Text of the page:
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Lecture 1

PSYB20H3 Lecture 1: PSYB20 Lec 1

11 Pages
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Department
Psychology
Course Code
PSYB20H3
Professor
Elizabeth Page- Gould

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Description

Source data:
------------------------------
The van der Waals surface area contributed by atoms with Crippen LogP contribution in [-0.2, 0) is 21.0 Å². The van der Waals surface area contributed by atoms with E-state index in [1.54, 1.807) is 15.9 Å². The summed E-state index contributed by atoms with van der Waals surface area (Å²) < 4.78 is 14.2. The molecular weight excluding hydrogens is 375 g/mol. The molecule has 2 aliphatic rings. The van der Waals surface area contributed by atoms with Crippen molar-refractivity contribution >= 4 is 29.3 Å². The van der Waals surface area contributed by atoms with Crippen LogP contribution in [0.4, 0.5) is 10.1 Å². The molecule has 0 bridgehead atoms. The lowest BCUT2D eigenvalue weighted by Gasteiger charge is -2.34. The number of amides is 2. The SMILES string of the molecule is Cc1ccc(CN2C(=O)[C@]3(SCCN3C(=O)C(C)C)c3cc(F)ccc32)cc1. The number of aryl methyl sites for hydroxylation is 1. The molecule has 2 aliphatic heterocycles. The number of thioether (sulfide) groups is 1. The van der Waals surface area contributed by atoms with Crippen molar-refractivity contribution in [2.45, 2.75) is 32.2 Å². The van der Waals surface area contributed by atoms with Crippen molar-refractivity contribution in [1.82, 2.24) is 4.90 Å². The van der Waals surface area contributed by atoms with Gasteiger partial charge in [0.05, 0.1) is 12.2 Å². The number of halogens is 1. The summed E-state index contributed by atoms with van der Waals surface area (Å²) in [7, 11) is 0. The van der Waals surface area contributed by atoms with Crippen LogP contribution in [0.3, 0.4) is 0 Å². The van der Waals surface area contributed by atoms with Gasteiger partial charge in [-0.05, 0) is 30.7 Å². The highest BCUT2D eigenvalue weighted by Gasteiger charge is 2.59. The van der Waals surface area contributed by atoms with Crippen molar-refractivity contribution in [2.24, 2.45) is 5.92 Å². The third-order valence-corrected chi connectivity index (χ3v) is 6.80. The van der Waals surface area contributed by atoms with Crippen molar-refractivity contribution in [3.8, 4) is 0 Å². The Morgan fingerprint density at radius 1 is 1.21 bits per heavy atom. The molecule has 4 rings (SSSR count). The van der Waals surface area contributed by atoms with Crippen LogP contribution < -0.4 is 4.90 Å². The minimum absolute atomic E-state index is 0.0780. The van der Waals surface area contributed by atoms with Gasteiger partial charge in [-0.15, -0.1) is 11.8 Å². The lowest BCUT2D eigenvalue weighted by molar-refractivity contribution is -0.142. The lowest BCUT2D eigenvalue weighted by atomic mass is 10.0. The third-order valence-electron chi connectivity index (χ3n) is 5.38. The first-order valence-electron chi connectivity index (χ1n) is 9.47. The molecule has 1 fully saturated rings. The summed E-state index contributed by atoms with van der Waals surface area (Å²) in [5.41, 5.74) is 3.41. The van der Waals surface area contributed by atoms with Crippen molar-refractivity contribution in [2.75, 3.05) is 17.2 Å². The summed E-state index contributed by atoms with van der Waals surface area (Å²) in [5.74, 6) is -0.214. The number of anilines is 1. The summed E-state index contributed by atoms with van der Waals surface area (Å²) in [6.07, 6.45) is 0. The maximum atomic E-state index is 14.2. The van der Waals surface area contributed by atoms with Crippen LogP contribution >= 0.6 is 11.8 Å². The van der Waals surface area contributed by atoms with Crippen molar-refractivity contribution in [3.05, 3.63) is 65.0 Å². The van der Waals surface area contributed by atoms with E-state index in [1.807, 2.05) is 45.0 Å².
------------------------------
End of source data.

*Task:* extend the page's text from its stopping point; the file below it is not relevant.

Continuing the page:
PSYB20 September 3 , 2014 Lecture 1 Developmental Psychology Prof: Diane Mangalindan Email: [email protected] Course requirements • First term test: • Sept 24 in class o 30% • Oct 29 in class o 30% • Final exam- Dec o 40% Development vs child development • Field of study that tries to account fo rhte changes that happen across a person’s lifetime o Child development looks at changes happening in childhood o In both cases they outline changes that happen in all aspects of developmetn ▪ Physical, cognitive, emotional, and social capacities ▪ Researchers trie to describe or outline the changes that happen in development ▪ Try to figure out the processess that underly these changes ▪ The scientific study of child psyhcology is fairly new ▪ Started with work of charles darwin • First to show that children can be scientifically examined ▪ Why it didn’t’ start earlier? • Appreciation of childhood as important to development is relatively new • Children were not as valued before as they are now due to lack of knowledge of diseases children died in first few months of helt Philippe Aries • French historian • Published centuries of childhood • First persont to publisha book aobut his time of development • According to him people’s attitude about children are progressive and these changes occur with changes in society and economy o Children less valued because of short life expectancy PSYB20 September 3 , 2014 Lecture 1 Children in 18 century • Due to short life expectancy they were treated as miniature adults and worked labour such as adults did • In the middle ages childhood wasn’t considered • Since Philippes book people have seen childhood as an important aspect of development and lead to more scientific studies Major themes in child development • Different issues have arisen in child development Continuous vs discontinuous • Some argue development is continuous o Series of quantitative changes in capacities, behaviours and skills children develop • Others see it as discontinuous process that happen in step by step changes with different capacities or skills at different stages o Can move backwards, abrupt changes • Today we have a different perspective o Whether you see development as continuous or discontinuous matters on the perspective you take on development • Some transitions are biological o E.g., neurological reorganization • Can also be environmentally induced o Divorce, other changes in parental caring strategies Nature vs Nurture • Biological and environmental factors are both important, but importance placed on each of these factors are different • Today, contemporary developmental psychologists take on a balance between the two o Less on importance of one or the other but rather about how they interact with one another Passive vs active child • Early researchers believed child is passive participant of development o Product of forces or factors eternal to them o Whether a child is shy or sociable due to parental practices or biological predispositions • Contemporary evelopmental psychologist see child as active participants o They absorb an dask questions, they can impact behaviour of people around them, can agre, disagree, etc PSYB20 September 3 , 2014 Lecture 1 Person vs. Situation • Contextual factors • Researchers disagree on importantce of context in which children are raised vs importance of how the person is dictates how they behave in a situation • Some believe the person is important o Shy child will be shy regardless of context they are in (home, school, work) • Other reasearchers argue that situational factors are important o Depending ont he situation a person is faced with determines how they behave ▪ Child would be shy in new unfamiliar contests but more sociabl e at familiar settings like home • We argue now that it’s both the situation and person are both important o Aggressive child will seek out aggressive situations (will join martial arts or physical sports teams rather than a church choir) Universal vs. Relativism • Some reasearchers argue Certani developmental aspects are true everywhere o Language development o In any culture a baby at 6 mos would start babbling and around 12-18 mos they would start babbling • Others argue that culture is important o Child raised in NYC less likely to learn hunting thatn one in the Kalahari deseart o And a child raised in the arctic will be less likely need ot know about computer skills • Some research has shown that some cultural practices lead to accelerated or delayed onset of certain milestones o E.g., locomotion ▪ Sitting ritual • Placed in a special hole in the floor that supports their back that causes them to sit up earlier ▪ East asian parents less likely to place infants on floor for fee play (held more) less motor exploration ▪ North American parents put infants to sleep on their backs instead of stomachs that delay crawling ▪ Other cultures will ignore crawling (bum shuffle, or go straight to walking) o NOTE: All would learn independant walking at the same time Theory What art Thou? General vs scientific theory PSYB20 September 3 , 2014 Lecture 1 • Theory is a ste of concepts that describe and explain an aspect of experience or pehenomenon • Scientific theory is A scientist’s public statement that accounting for a specific area of his or her study. • Both involve psychological changes or development over time • Dual purpose o First purpose: to be able to integrate and structure existing information about things we know about at opic of interest into a coherent account o Second purpose: to generate perdictions or hypotheses for ust to test regarding child behaviour o Any scientific theory however, must be a good theory in order to fulfill that purpose What make aa good scientific theory? • Three charactistics o Parsimony ▪ The simplest explanation is best ▪ Occam’s razor o Falsifiability ▪ A theory should be able to be tested and be proven false o Heuristic value ▪ We should be able to apply it to new situations even if you don’t know exactly what’s happening • E.g. theory of aggression that could be applied for children and adults o Two diff groups but both referring to underlying aspects then it should be true regardless of group being measured • In any field of study there is no single theory that can account for everything we know o Most theories explain very minor aspects of psychology Major theoretical perspectives Psychoanalyic Theory • Sigmund freud • Personalit= id+ego+superego o Id operates on pleasure principle ▪ Maximizes pleasure ▪ Drives o Ego tries to satisfy needs in sociaily acceptable manner PSYB20 September 3 , 2014 Lecture 1 o Superego is essentially conscious • Development occurs in 5 (psychosexual) stages o Oral stage (birth- 1 year) ▪ Everything goes in teh child’s mouth o Anal stage (1-3) ▪ Child engages in potty raining ▪ Child beginning to learn they cannot go whenever and wherever they want to ▪ Need to restrain themselves to the place where they need to be done ▪ Control instinctual urges o Phallic stage (3-6) ▪ Sexual urges emerge ▪ Children learn differences in gender ▪ Children develop complexes where sexual urges are misplaced • Boys-Oedipus complex: they are attracted ot their mother • Girls-Electra complex: they are attracted to their father • Complexes can be overcome if the boy identifies with father and girl with her mother o Latency stage (6-12) ▪ Sexual urges repressed ▪ Children focus on interaction with same-sex peers ▪ Learn about friendship and concern for other people o Genital stage (>12) ▪ Re-emergence of sexual urges ▪ But they can be targeted to the appropriate group: their peers ▪ Need for reproduction arises Behaviourism • Environment plays key role in development • James Watson (NOT John) o INtrodued classical conditioning o Learning from repeated presentation of familiar and unfamiliar stimuli ▪ They are presented together o Influenced by Pavlovian experiments o Little Albert Experiment ▪ Presented white rat and loud noise ▪ Natural reaction ot loud noise is fear, and due to the exposure of both together, the child became fearful of the rat and other furry things as well, even when they were not presented with the loud noise PSYB20 September 3 , 2014 Lecture 1 • B.F. Skinner o Operant conditioning ▪ Behaviour influenced by what happens after, not before • Rewards and punishments • Focused on consequences o With children, encourage good behaviour with rewards and praise and deiscourage bad behaviour with reprimanding and unhappiness and punishments • Albert Bandura o Cognitive social learning theory ▪ Modeling and observational learning